Proactive security risk identification and mitigation
Later in 2020 (April and May), our team formally established a Security Operational Risk Management program (StORM) and executed our first NIST/ISO based annual security risk assessment. StORM implements a proactive approach to identifying and mitigating security risks for GitLab the company and the product. In building this program, the Security Assurance team identified risk factors surrounding the impact of security risks internally, to customers and to our legal and regulatory obligations. This program helps us prioritize risk mitigation activities according to the impact a security risk may have on customers and provides customers with assurance that security risks impacting the GitLab product are triaged and mitigated accordingly, based on the risk level. Learn more about the StORM Methodology.
Your questions, answered transparently and efficiently
To increase transparency and support self-serve access to GitLab’s security information and collateral, our Security Assurance team deployed the first iteration of GitLab’s Customer Assurance Package (CAP) in April. Like all software vendors, we routinely receive requests about the security posture of our products and services from customers and potential customers. The CAP increases our efficiency and reduces time to closure of vendor security assessments on GitLab. Our intent is to continue to grow and curate package content based on GitLab customer needs. Since deployment, the CAP has matured to version 2.0 and an internal RFP tool, GitLab AnswerBase, has been deployed using GitLab.com to enable future package expansion through standardization and automation.
What’s next? Our Security Assurance team has kicked off SOC 2 Type 2 and SOC 3 audits and look forward to receiving and sharing reports in Q1 2021. The new year will also bring a heavy focus on automating continuous control monitoring and expansion of our CAP to better meet our customers needs.
Securing our product with automation, dependency scanning and bug hunting
Preventing accidental key disclosure
The Security Automation team, in collaboration with the GitLab Secure & Protect teams and our AWS Security counterparts, has developed functionality to identify AWS instance keys that are accidentally publicly disclosed through a repo on GitLab.com. The new functionality will alert AWS of the disclosure and the finding will appear in the security dashboard within the GitLab project. The issue of accidental key disclosure is serious and warranted action to protect our customers and community members from key compromises that could lead to significant data breaches and unexpected incurred infrastructure costs. This added functionality allows the repo owner and AWS to take action to prevent the malicious use of the disclosed key.
Package Hunter for enhanced dependency scanning
Applications today tend to rely upon 3rd-party dependencies to enable functionality, but securing that supply chain is a difficult problem. Most existing dependency chain security tools help developers to identify dependencies known to be malicious or with known vulnerabilities. The Security Research team has developed a product, called Package Hunter to identify malicious packages using dynamic behavior analysis. The type of malicious dependencies that Package Hunter seeks to identify are those that try to exfiltrate sensitive data, or run unintended code, such as a cryptocurrency miner. Package Hunter is still in the prototype phase, but is already running in GitLab pipelines as we work on maturing its functionality. It enhances existing dependency security tools by identifying not previously known malicious packages as part of their security testing and will help developers avoid adding malicious dependencies before merging them fully into their application.The hope is to transition Package Hunter into a product feature that all customers can use to secure their applications.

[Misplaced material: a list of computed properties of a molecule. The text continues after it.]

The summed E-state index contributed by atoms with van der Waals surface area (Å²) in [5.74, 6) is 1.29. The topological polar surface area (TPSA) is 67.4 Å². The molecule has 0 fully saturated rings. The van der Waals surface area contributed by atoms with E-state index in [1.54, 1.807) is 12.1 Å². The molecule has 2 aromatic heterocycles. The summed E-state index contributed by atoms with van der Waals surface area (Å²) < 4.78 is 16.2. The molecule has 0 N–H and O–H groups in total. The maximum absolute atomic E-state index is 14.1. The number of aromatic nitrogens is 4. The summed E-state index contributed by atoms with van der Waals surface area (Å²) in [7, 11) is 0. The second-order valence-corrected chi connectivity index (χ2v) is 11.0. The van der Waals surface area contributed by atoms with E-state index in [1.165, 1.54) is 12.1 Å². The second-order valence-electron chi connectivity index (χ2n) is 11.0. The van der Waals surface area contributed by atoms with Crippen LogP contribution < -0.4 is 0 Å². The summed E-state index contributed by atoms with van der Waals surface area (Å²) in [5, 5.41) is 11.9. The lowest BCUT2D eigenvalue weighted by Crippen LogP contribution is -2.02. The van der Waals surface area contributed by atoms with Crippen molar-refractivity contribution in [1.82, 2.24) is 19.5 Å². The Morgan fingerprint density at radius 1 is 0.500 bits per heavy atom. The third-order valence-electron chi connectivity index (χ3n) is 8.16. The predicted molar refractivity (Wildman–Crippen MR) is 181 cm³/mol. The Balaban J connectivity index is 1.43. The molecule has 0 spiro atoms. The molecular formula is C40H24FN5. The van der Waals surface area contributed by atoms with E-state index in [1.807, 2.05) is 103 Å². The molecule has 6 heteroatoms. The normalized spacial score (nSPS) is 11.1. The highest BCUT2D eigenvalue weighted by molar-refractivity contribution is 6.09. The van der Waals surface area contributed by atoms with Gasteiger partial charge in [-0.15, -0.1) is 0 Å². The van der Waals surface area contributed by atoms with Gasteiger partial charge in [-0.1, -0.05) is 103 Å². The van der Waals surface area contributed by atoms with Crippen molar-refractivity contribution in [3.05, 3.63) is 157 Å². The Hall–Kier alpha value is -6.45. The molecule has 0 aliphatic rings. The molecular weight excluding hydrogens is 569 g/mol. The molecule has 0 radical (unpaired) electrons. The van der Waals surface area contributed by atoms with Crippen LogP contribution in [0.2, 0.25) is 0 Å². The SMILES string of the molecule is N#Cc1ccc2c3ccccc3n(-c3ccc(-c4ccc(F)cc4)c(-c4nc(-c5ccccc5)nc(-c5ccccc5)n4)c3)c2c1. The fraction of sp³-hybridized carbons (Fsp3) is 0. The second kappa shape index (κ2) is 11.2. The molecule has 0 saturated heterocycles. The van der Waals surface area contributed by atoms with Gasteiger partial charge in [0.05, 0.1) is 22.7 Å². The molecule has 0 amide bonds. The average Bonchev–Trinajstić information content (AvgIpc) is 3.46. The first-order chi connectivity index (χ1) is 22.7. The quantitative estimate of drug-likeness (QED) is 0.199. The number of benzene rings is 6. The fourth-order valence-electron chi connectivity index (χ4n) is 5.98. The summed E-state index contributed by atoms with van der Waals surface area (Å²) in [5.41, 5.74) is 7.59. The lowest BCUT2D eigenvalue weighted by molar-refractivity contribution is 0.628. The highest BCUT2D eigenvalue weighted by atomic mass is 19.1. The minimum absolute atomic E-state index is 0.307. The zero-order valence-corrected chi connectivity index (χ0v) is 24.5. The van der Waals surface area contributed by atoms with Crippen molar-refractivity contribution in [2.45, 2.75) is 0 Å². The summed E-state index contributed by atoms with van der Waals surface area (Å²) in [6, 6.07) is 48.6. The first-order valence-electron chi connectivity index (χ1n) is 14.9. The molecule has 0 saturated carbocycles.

Squashing bugs and vulnerabilities
Our bug bounty program takes a community-driven, hacker-powered approach to security and plays a crucial role in our multilayered approach to reducing risk. 2020 was a big year for this program, starting off with a bang as we hit the million dollar bounties paid milestone in January, followed by making our way to #6 on HackerOne’s 2020 Top Ten Public Bug Bounties program list in June. Throughout the year, the program received a total of 1082 reports from 508 security researchers and awarded $381K USD in bounties. Our development teams resolved 268 reports and, true to our value of transparency, we have made 133 of those reports public (see our disclosure policy). The success of this program and the innovative contributions from these deeply talented security researchers across the globe further secures and strengthens our product and company. In 2021, we’ll continue refining our processes, driving down triage and response times, and developing initiatives focused on recognition and engagement. You can read more about this program in this HackerOne case study.